In 1996, director Sudhir Mishra made a film called Is Raat Ki Subah Nahin, which is one of my favorites from his filmography – number 1 on that list is Hazaaron Khwaishein Aisi. Is Raat is the story of one night in the life of a Mumbai advertising executive who in a moment of anger and anxiety, slaps a mafia don – only he doesn’t know that he is a mafia don. What ensues is a frenetic chase which is suspenseful but also tinged with comedy. This dark night of the soul alters lives and when the sun rises, the principal players have a new perspective on life.
Which is also the case for Sudhir’s new film Afwaah, which also mostly takes place over one night. A night so torturous and violent that here too it feels ki is raat ki subah nahin. The location is Rajasthan where feudal mores, sectarian politics and misogyny are baked into the dusty landscape. Nivi, the fiancée of an upcoming politician Vicky Banna runs away because, as she says, he is ‘a power-hungry bigot.’ An America-returned, jazz loving, Range Rover-driving passer-by, Rahab Ahmed, saves her from his goons. As it turns out, he is Muslim. Now Nivi, who also happens to be the daughter of a leading politician and Rahab, become fugitives together. To save his imperilled masculinity and consequently, his career, Vicky allows his slightly unhinged-looking digital advisor to spin a love jihad story around a video of Nivi and Rahab. This rumor takes a life of its own and inevitably, the bodies pile up.
Afwaah has been produced by Anubhav Sinha who has, since Mulk in 2018, created his own sub-brand of cinema. Anubhav directs and produces films which are ripped from current headlines and which insist on confronting the many horrors of contemporary India. Apart from Love Jihad, Afwaah also depicts opportunistic politics, cow vigilante violence, fake news, IT cells and how social media can be manipulated to serve nefarious ends. The script by Sudhir, Shiva Shankar Bajpai and Nisarg Mehta, indicts across classes. Rahab is driving through Rajasthan to meet his wife who is attending a JLF-type literary festival. However, these perfumed intellectuals prove to be as clueless and spineless as everyone else.
It’s a cracker of an idea, which takes courage to bring to screen. But in the movies, good intentions are never enough. Sudhir begins with a visual of a car driving through a sand storm. He then shifts to Vicky at a political rally which in a heartbeat becomes violent. The tension and the terror of this is expertly created and sustained. Sumeet Vyas, who used to be the poster boy for small-screen romance, seems to be transforming convincingly into a monster. In the recently released Mrs Undercover, he was a serial killer. Here too, murder is never far from his mind. Vicky has so much rage coiled inside that you instantly understand what is at stake for Nivi when she decides to leave him. Into this cauldron of violence, outrage, power plays and chauvinism arrives Rahab, who is languorously driving while listening to Faiz Ahmed Faiz’s classic nazm Dasht-e-Tanhai. In one scene, his car navigation system declares: Congestion ahead. Recalibrating time to destination. Which proves to be tragically prophetic.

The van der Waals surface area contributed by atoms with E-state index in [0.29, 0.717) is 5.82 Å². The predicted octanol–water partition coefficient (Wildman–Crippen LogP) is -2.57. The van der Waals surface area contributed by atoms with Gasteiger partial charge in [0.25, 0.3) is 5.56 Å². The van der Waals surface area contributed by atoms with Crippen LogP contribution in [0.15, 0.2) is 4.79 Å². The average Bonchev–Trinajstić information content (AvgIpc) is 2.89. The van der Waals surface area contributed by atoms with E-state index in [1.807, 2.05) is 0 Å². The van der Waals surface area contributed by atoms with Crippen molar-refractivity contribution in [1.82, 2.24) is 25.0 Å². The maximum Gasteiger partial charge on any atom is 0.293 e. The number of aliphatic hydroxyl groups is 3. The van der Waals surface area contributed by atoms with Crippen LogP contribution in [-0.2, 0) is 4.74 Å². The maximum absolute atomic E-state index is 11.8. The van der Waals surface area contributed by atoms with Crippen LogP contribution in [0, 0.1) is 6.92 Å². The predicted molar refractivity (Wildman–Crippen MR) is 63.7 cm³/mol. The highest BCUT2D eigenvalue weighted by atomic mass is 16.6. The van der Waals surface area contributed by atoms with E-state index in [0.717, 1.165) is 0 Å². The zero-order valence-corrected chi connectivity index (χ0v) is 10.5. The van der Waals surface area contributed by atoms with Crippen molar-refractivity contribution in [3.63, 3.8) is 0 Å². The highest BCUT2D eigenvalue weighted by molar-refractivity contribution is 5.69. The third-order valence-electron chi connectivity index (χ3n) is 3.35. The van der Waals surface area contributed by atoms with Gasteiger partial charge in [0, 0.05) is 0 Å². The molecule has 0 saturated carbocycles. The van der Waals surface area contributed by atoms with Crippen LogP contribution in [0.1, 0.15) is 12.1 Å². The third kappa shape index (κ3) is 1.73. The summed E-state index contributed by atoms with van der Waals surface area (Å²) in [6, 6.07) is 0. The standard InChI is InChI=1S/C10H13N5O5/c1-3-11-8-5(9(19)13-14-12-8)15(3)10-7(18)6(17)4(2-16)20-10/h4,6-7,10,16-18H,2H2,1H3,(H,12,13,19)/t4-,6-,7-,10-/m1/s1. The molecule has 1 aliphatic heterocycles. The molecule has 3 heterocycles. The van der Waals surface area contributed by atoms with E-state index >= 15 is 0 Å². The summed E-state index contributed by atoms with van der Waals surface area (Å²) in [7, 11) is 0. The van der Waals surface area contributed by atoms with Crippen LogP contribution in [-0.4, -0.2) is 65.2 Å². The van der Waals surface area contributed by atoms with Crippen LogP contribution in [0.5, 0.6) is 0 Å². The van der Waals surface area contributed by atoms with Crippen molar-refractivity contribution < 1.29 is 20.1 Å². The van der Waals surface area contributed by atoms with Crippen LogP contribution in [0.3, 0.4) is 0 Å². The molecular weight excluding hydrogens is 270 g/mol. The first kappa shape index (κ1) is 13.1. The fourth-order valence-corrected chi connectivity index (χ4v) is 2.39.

But after this gripping first act, the screenplay begins to unravel. Sub-plots, one about a murderous cop and another about Vicky’s main goon Chandan, played well by Sharib Hashmi, take us away from the main thread too often. And eventually, logic makes a quiet exit. To say more would be a spoiler but it becomes apparent that the urgency of the threat to Nivi and Rahab’s lives, ebbs and flows according to the convenience of the story. In the middle of the bloodbath, they find time for a heart-to-heart in which Rahab introspects about who he really is. The story becomes increasingly reliant on social media and content going viral, which inevitably becomes a lazy trope to solve plot problems. Nuance is sacrificed at the altar of social commentary. By the end, anything is possible including a case of mistaken identity involving characters whose faces have been seen on videos through the film.
This is Nawazuddin Siddiqui’s second film with Sudhir after Serious Men. In that, he was brilliant as the deliciously duplicitous Ayyan Mani. But here, he has too little to work with. Rahab is more an idea than a human being. The character also has some of the clumsiest lines in the film. In one scene, he furiously bangs on a locked gate and says: dangerous log mere peeche pade hue hain.
Bhumi Pednekar does better. Especially in a scene in which Nivi delivers the film’s core point about how rumors gain power because we are so complacent, we are paying such little attention that we don’t bother to ask questions. Instead, we buy into what is fed to us, especially when it confirms our own biases. It’s a critical message which doesn’t quite land. Watch out also for T.J. Bhanu as a cop having an affair with her superior.
Afwaah, like Anubhav’s recent Bheed or Hansal Mehta’s recent Faraaz, is part of Bollywood’s cinema of dissent. It is critical we have this but too often, these films assume a position of moral superiority and forget that ultimately, the priority is to tell a compelling story. That itself will bring change. As the late American critic Roger Ebert famously said: Of all the arts, movies are the most powerful aid to empathy, and good ones make us into better people.
You can see Afwaah at a theatre near you.